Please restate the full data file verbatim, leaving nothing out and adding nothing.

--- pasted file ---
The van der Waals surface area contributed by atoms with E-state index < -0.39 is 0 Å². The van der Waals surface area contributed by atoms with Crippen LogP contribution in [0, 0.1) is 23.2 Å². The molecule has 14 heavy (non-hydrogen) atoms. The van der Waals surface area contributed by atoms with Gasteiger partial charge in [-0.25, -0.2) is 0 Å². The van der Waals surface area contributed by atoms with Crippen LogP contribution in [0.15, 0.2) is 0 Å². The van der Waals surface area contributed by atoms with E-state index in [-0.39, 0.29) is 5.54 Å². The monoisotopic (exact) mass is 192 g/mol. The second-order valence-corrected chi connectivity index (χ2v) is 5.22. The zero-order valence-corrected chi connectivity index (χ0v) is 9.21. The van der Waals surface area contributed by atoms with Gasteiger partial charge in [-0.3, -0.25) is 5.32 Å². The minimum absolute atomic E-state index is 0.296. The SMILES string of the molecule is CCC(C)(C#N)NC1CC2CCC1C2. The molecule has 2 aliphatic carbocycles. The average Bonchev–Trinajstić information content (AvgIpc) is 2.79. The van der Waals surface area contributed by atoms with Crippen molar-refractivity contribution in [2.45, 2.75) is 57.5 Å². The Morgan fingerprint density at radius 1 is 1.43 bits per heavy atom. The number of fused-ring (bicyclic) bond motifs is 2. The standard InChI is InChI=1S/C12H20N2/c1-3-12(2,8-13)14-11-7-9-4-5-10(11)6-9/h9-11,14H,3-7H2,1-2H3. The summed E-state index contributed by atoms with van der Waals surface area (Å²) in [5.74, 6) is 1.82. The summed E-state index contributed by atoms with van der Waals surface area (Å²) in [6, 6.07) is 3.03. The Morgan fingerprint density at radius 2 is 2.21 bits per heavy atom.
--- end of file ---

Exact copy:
The van der Waals surface area contributed by atoms with E-state index < -0.39 is 0 Å². The van der Waals surface area contributed by atoms with Crippen LogP contribution in [0, 0.1) is 23.2 Å². The molecule has 14 heavy (non-hydrogen) atoms. The van der Waals surface area contributed by atoms with Gasteiger partial charge in [-0.25, -0.2) is 0 Å². The van der Waals surface area contributed by atoms with Crippen LogP contribution in [0.15, 0.2) is 0 Å². The van der Waals surface area contributed by atoms with E-state index in [-0.39, 0.29) is 5.54 Å². The monoisotopic (exact) mass is 192 g/mol. The second-order valence-corrected chi connectivity index (χ2v) is 5.22. The zero-order valence-corrected chi connectivity index (χ0v) is 9.21. The van der Waals surface area contributed by atoms with Gasteiger partial charge in [-0.3, -0.25) is 5.32 Å². The minimum absolute atomic E-state index is 0.296. The SMILES string of the molecule is CCC(C)(C#N)NC1CC2CCC1C2. The molecule has 2 aliphatic carbocycles. The average Bonchev–Trinajstić information content (AvgIpc) is 2.79. The van der Waals surface area contributed by atoms with Crippen molar-refractivity contribution in [2.45, 2.75) is 57.5 Å². The Morgan fingerprint density at radius 1 is 1.43 bits per heavy atom. The number of fused-ring (bicyclic) bond motifs is 2. The standard InChI is InChI=1S/C12H20N2/c1-3-12(2,8-13)14-11-7-9-4-5-10(11)6-9/h9-11,14H,3-7H2,1-2H3. The summed E-state index contributed by atoms with van der Waals surface area (Å²) in [5.74, 6) is 1.82. The summed E-state index contributed by atoms with van der Waals surface area (Å²) in [6, 6.07) is 3.03. The Morgan fingerprint density at radius 2 is 2.21 bits per heavy atom.